Adult literacy education is an essential service. As a teenager diagnosed with Lupus, I navigated a complex and nebulous healthcare system without adequate medical interpreters for my parents, who have limited English proficiency.
To help me negotiate care, my parents needed language justice and access to comprehensive adult literacy which our city currently does not provide. Language justice is the right for New Yorkers to communicate and receive services in their dominant language. From the beginning of my campaign, we have highlighted comprehensive language services as a fundamental city tool — one needed to do successful vaccine distribution and contact tracing, disaster preparedness, and have a city that truly works for all of us.
Adult literacy education is an issue of economic and social justice. In New York City, there are over 2.2 million adults who have limited English proficiency or lack a high school diploma, but funding for adult literacy classes is so scarce that fewer than 4 percent of people in need can access the classes in any given year.
Adult literacy is more than reading and writing — it builds community, enables parents to help with homework, and empowers learners to advocate for themselves and loved ones. The Literacy Assistance Center (LAC) defines literacy as “not just the power to speak the language, read and write the words on a page, and do basic math, but the power to ‘read,’ critically analyze, and transform the world.”
Adult literacy education is fundamental to democracy. Language Justice was the first policy platform I released because a language accessible city is fundamental to a multiracial and participatory democracy. The Literacy Assistance Center Literacy & Justice Initiative is calling for a sixfold increase in adult literacy funding over the next five years. Currently, combined state and city funding amounts to less than $90 million per year, that’s just $40 for each of the 2.2 million adults in need.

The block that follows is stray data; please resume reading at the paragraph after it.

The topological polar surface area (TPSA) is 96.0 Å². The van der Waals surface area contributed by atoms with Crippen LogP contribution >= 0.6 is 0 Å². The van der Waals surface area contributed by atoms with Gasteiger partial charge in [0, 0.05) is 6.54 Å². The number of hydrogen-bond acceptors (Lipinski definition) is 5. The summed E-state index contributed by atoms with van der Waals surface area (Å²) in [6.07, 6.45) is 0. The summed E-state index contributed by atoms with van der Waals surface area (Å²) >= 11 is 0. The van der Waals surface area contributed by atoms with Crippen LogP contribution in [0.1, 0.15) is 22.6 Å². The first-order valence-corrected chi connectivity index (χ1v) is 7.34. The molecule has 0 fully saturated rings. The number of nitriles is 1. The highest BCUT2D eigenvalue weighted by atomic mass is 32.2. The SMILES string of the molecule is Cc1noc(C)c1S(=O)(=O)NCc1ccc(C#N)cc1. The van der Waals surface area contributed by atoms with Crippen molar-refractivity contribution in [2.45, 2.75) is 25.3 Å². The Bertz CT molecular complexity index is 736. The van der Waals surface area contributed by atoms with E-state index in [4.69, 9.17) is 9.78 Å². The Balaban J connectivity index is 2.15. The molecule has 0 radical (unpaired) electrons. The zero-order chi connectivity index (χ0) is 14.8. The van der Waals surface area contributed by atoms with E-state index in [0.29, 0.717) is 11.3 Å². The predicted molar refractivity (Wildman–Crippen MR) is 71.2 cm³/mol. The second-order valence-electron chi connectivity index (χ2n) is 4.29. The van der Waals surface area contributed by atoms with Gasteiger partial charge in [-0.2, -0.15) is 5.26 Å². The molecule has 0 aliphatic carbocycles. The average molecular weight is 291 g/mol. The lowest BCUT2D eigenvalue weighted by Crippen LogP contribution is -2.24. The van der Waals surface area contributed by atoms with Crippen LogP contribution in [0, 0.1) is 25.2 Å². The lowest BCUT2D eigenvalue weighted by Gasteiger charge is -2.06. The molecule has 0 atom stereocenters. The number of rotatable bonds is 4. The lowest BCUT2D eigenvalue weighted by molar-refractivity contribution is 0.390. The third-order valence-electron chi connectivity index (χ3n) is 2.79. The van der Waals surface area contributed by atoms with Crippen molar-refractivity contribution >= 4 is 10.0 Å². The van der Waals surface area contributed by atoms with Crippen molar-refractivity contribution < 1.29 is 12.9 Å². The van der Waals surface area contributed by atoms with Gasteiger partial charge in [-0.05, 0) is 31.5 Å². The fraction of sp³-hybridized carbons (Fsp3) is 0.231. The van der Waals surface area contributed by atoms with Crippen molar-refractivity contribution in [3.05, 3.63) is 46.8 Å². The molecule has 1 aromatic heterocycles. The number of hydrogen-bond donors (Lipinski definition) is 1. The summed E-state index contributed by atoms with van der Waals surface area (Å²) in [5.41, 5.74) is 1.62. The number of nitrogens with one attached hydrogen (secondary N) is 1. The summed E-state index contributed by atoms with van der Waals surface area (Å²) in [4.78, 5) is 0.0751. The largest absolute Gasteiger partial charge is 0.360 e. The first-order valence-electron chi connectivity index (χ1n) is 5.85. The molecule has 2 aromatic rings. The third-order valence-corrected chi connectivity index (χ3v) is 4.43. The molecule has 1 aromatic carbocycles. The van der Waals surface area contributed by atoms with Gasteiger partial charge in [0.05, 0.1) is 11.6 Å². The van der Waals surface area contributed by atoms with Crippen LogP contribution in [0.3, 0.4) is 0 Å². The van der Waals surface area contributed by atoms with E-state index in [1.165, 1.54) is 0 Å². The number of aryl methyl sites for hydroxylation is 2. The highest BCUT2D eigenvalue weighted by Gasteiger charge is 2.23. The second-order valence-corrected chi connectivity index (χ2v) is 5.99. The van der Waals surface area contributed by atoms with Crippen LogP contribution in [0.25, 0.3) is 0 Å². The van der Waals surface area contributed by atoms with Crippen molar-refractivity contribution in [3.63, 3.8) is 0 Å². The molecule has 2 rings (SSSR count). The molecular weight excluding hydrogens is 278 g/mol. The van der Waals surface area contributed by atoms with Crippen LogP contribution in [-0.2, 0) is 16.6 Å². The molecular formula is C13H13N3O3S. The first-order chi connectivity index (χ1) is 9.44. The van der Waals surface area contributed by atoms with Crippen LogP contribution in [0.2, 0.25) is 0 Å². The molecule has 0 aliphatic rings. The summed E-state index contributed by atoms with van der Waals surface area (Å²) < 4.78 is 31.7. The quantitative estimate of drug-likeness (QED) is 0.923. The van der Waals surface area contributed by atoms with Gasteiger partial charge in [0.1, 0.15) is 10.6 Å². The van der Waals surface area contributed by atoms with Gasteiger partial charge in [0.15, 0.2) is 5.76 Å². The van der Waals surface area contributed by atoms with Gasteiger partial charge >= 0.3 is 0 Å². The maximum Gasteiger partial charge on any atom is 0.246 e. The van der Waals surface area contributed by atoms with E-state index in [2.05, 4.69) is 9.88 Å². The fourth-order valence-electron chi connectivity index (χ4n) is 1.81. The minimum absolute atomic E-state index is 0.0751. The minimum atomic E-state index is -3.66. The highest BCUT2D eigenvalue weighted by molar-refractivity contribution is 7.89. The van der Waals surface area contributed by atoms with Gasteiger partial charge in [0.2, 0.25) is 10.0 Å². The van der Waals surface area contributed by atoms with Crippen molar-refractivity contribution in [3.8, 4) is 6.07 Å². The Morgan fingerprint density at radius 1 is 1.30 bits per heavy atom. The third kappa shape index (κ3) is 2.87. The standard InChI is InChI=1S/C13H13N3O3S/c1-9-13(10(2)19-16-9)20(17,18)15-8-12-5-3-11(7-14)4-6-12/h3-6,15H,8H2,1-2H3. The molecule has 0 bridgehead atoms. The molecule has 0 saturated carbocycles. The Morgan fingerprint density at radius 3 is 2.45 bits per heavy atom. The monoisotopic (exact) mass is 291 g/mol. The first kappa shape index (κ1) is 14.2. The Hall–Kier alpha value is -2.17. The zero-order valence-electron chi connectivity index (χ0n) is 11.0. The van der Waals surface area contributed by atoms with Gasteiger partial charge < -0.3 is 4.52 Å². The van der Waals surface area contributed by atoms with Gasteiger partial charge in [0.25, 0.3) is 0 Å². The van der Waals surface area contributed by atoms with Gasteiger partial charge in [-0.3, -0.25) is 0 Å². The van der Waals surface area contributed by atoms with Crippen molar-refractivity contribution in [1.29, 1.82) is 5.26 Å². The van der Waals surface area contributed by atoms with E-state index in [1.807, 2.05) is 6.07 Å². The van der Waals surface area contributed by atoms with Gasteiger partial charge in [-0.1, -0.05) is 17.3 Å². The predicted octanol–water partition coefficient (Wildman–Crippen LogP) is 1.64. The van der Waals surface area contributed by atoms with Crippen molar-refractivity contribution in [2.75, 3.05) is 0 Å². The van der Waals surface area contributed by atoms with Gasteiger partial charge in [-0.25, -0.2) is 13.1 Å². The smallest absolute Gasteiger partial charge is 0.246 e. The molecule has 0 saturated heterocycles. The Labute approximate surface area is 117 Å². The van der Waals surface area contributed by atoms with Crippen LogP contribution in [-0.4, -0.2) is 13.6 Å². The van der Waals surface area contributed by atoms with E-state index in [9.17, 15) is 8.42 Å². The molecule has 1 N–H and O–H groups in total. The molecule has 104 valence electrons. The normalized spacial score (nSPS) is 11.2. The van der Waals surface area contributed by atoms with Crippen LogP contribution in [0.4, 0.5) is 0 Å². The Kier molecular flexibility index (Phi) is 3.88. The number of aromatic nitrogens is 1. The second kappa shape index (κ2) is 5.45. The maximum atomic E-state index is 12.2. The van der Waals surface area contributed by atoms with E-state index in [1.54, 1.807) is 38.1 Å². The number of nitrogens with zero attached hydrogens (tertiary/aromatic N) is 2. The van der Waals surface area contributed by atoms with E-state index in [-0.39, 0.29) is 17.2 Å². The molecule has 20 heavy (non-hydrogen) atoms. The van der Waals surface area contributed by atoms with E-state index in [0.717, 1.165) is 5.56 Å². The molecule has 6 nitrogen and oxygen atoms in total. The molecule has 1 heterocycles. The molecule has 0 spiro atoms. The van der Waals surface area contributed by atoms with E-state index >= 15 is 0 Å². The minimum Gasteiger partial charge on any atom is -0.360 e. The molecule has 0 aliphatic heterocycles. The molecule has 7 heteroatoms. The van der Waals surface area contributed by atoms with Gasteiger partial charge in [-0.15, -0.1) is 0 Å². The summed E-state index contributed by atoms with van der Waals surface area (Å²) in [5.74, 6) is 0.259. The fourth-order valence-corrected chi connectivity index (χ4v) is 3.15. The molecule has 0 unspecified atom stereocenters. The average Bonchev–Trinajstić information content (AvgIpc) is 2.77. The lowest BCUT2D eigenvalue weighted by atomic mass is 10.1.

Adult literacy education is central to a sanctuary city. Adult literacy must not be limited to improving the workforce, it must be understood holistically as a critical resource to provide full lives for all New Yorkers. It should mean giving all New Yorkers the opportunity to help their kids with homework, teach them their legal rights and how to resist ICE, form tenant unions, and so much more. City Council can create meaningful relationships with community-based organizations and provide sustained funding for adult literacy programs. Through my tenure as the Director of Organizing and Community Engagement for Council Member Brad Lander, I did exactly this. We hosted legal aid and political education workshops in Bangla for free.
This can be the future of City Council services. Every Council member should host and support adult literacy programming for and with their constituents.
In the just recovery I imagine for New York, the City Council and city agencies will leverage their full power to make sure no one is abandoned and left out of fair and equitable care. Radical language justice and adult literacy are key to building and sustaining our political movements and expanding our democracy.
Shahana Hanif is a candidate for the 39th Council District.